I Became A Mother, But Not the Way I Hoped
I reconnected with a friend from high school after we both miscarried our first pregnancies. We sent texts and cards to each other. Prayed for one another. Encouraged one another. One day, one day soon, we would both be mothers of living children.
And then, nine months after my miscarriage and fourteen months after her miscarriage, we were both pregnant again. What pure joy, we thought, to celebrate our rainbow babies together.
“I’m so sorry.”
That was the first thing the ultrasound technician said.
I was twenty-four weeks and six days pregnant with my rainbow baby. I’d thought my dream of being a mother was finally coming true. It did…but not in the way I’d hoped.
My baby had no heartbeat.
The next morning, eight and a half hours after the first dose of induction medication, I held my perfect son in my arms. He had his daddy’s nose and big feet. He was already thirteen inches long; he would have been a tall boy. And he was already an angel.
I’d thought a first trimester miscarriage had been hard. Your heart breaks. But when you labor to birth a baby you know is already dead, your heart shatters. When you hold that still, tiny body in your arms, the remnants of your heart splinter and somehow break again. You’re a mother. You’ve even given birth. But you have no child to raise.
We’d gotten a crib, a stroller, and a car seat. We’d stocked up on clothes and toys for our little babe. He’d been growing well. Every checkup had shown a healthy baby.
Until one didn’t.
Five months after my son was stillborn, I got third positive pregnancy test. And a third angel baby.
My three babies. My three angels. I miss them. So freaking much. Only one of them has a name. Only one of them was ever born. But he was born without a heartbeat. And that, my friend, is a grief that few understand.
I’m a mother. And yet, I’m not.
My dream, years in the making, has and yet hasn’t come true. And even if I could ignore this and live as if my life is the way I want it to be, there are daily reminders everywhere I go that women the world over keep getting my dream for themselves while I am still left grasping for it.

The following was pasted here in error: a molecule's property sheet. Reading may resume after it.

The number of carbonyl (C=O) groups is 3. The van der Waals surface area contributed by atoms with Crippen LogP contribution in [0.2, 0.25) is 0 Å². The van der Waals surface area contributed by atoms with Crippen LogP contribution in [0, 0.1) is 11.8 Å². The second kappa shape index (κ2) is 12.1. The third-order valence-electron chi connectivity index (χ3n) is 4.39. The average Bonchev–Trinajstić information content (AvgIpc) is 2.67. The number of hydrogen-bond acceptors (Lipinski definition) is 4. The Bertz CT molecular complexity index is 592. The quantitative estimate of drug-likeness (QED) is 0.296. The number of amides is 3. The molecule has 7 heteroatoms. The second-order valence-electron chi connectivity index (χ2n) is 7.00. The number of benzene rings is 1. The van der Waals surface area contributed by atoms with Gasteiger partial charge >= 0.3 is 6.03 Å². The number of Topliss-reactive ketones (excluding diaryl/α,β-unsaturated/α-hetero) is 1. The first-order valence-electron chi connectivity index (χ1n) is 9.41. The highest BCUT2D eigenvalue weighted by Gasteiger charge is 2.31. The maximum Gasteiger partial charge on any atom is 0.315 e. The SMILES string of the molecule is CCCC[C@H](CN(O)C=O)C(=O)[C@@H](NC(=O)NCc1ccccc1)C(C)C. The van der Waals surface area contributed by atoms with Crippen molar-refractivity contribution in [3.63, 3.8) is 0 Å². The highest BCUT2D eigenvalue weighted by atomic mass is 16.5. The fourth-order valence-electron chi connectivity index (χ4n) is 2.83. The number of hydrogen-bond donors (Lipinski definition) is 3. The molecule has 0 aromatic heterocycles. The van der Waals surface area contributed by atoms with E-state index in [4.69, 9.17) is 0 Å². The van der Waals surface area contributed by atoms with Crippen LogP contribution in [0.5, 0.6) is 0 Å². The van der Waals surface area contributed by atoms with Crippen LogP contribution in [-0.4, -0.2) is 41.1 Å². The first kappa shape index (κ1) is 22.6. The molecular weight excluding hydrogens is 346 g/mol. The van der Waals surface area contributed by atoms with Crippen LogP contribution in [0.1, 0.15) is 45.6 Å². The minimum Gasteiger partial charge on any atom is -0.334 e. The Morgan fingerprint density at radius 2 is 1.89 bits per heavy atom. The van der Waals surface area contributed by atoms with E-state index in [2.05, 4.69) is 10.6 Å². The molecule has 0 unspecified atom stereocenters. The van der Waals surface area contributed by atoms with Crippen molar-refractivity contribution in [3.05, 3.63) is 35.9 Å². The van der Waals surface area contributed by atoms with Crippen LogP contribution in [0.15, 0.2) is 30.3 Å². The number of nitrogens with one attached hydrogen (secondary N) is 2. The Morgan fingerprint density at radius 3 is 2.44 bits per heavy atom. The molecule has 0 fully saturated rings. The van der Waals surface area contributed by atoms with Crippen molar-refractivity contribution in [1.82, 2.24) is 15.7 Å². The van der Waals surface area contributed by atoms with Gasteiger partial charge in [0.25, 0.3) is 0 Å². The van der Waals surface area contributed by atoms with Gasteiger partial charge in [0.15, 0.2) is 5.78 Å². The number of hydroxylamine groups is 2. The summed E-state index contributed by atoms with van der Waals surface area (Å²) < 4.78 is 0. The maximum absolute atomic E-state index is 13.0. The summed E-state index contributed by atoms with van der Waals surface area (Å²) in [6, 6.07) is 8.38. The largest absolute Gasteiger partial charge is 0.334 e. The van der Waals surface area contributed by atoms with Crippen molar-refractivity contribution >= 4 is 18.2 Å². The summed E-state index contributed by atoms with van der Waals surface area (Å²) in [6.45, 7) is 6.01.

Every pregnancy announcement I see on social media makes me sob.
Every pregnant belly I see, makes me sob.
Every baby I see, makes me sob.
Every time I visit with my friends and their babies, I know that I’m welcome and yet I just don’t quite fit. I’m the only one without someone to call me Mama.
I pretend I’m fine. Unless I tell you, most people wouldn’t guess that I’m gripped by this grief. I pretend I’m not holding the tears in and shoving the sob to the bottom of my throat. I sit through parties and pretend to enjoy myself. I shake hands at networking events and give vague answers to intrusive questions about my family. But then, I see pregnant women in the grocery store. I walk past mothers with babies or with kids close to what would be my Hudson’s age at the park. And I have to try so hard to keep going, to keep pretending. To make whoever is around me believe that I’m fine. That there isn’t a hole within my soul.
Tears and driving a car in rush hour traffic don’t go well together. And yet, when I’m driving, my mind sneaks through the cracks in the barriers I’ve built there. Those barriers are meant to stop dreams and thoughts of what might have been and questions like ‘why her and not me?’.
I’m consumed by that gaping hole in my life, consumed by what might have been, consumed by jealousy. Grief and jealousy go together. This I’ve learned as more than twenty of my friends and family have announced pregnancies in the year since my son was born sleeping. I’m happy for them because I know how much someone can want a child. And yet, I’m supremely jealous of them, for getting what I have been praying for so many years. I’m jealous that they get an earthside baby on the first or second pregnancy and that I’m still waiting. That they get another child and another, and that I’m still waiting.
Exactly one month after my son’s birth, my dear friend gave birth to her rainbow baby. She sobbed with me the first time I held him. Our boys – they would have been best buds.
I’ve only seen that baby boy twice in the last year. I want to watch him grow up. And yet, it hurts so much to see him. It hurts so much.
Trisha Loehr is a freelance writer and editor. She spends a ridiculous amount of time reading novels and writing about them for her book blog, trishajennreads. She wants to edit novels for a living and one day finish one of her own manuscripts and pay someone else to edit it. Trisha lives in Calgary, Canada with her husband and dog.